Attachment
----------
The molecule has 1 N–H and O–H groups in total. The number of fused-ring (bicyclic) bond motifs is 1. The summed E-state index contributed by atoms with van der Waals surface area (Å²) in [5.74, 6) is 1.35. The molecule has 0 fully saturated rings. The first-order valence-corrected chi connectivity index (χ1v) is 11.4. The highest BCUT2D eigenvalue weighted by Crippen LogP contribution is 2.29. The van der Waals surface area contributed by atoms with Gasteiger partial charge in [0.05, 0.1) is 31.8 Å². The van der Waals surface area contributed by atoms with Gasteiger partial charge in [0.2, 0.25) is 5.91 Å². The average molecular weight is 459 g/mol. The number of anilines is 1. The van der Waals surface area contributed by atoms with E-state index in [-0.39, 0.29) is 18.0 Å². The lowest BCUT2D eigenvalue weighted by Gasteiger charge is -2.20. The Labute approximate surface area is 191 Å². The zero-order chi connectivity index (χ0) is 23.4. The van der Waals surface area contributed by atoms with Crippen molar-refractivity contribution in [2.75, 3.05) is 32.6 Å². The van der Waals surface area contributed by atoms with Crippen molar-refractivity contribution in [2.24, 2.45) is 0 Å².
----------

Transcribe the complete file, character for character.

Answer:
The molecule has 1 N–H and O–H groups in total. The number of fused-ring (bicyclic) bond motifs is 1. The summed E-state index contributed by atoms with van der Waals surface area (Å²) in [5.74, 6) is 1.35. The molecule has 0 fully saturated rings. The first-order valence-corrected chi connectivity index (χ1v) is 11.4. The highest BCUT2D eigenvalue weighted by Crippen LogP contribution is 2.29. The van der Waals surface area contributed by atoms with Gasteiger partial charge in [0.05, 0.1) is 31.8 Å². The van der Waals surface area contributed by atoms with Gasteiger partial charge in [0.2, 0.25) is 5.91 Å². The average molecular weight is 459 g/mol. The number of anilines is 1. The van der Waals surface area contributed by atoms with E-state index in [-0.39, 0.29) is 18.0 Å². The lowest BCUT2D eigenvalue weighted by Gasteiger charge is -2.20. The Labute approximate surface area is 191 Å². The zero-order chi connectivity index (χ0) is 23.4. The van der Waals surface area contributed by atoms with Crippen molar-refractivity contribution in [2.75, 3.05) is 32.6 Å². The van der Waals surface area contributed by atoms with Crippen molar-refractivity contribution in [2.24, 2.45) is 0 Å².